New crop of cable TV shows break through at Emmys
By Steve Gorman
LOS ANGELES (Reuters) - Three cable TV shows from three networks, "Mad Men," "Damages" and "Dexter," claimed Emmy nominations for best drama on Thursday, marking a turning point in the 60-year-old competition for U.S. television's highest honors.
"Mad Men," the AMC network's new 1960s period piece set in the world of advertising, "Damages," the freshman legal hour on FX starring Glenn Close, and "Dexter," the serial killer drama from Showtime, are the first shows originating on a cable network other than HBO to be nominated for best drama series.
They will be competing against three shows from broadcast television in a rare six-way race -- Fox medical drama "House," ABC's castaway thriller "Lost," which won the best-drama Emmy in 2005, and ABC courtroom drama "Boston Legal.
NBC's network TV spoof "30 Rock" was the most recognized series overall with 17 nominations, including best comedy, a category it won last year, and best-acting bids for its two stars, Tina Fey and Alec Baldwin.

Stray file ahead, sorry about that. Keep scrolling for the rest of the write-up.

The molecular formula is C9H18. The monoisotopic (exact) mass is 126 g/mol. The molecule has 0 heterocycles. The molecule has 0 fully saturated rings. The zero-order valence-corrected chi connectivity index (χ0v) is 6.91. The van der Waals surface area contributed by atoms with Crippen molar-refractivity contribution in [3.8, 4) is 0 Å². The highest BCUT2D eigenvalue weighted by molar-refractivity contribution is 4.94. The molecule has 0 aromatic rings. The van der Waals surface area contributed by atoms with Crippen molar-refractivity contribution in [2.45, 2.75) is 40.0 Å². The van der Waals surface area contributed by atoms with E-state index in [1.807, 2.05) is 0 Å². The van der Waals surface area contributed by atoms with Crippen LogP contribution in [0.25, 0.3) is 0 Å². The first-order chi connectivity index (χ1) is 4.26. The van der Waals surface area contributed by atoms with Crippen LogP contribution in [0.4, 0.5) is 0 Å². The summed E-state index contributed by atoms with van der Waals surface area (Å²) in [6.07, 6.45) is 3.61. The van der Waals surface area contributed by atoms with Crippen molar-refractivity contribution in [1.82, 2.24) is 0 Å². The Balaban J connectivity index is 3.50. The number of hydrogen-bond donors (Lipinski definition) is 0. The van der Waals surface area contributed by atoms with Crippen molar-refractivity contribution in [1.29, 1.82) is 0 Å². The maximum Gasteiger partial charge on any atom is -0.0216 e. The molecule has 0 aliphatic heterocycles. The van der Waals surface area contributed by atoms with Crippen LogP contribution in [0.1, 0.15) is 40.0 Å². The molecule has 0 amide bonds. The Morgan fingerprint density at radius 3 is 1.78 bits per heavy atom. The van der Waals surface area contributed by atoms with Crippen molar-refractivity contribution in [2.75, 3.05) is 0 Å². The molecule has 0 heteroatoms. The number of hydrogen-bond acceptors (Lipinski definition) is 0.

"Mad Men" was close behind with 16 total nominations, two of them -- for best lead actor and supporting actor -- going to Jon Hamm and John Slattery, respectively.
"30 Rock" will compete in the comedy series category against fellow NBC workplace sitcom and 2006 comedy champ "The Office," the bawdy CBS hit "Two and a Half Men" and a pair of HBO series, "Curb Your Enthusiasm" and "Entourage."
But HBO, home of such past Emmy darlings as "The Sopranos" and "Deadwood," was shut out of the best drama derby for the first time since 1998.
Still, the heavy presence of contenders from a variety of cable channels reflected the recent flourishing of cable as an incubator for high-quality dramas. Emmy watchers said that phenomenon was made more pronounced by the shortened season on broadcast TV this year due to the Hollywood writers strike. Continued...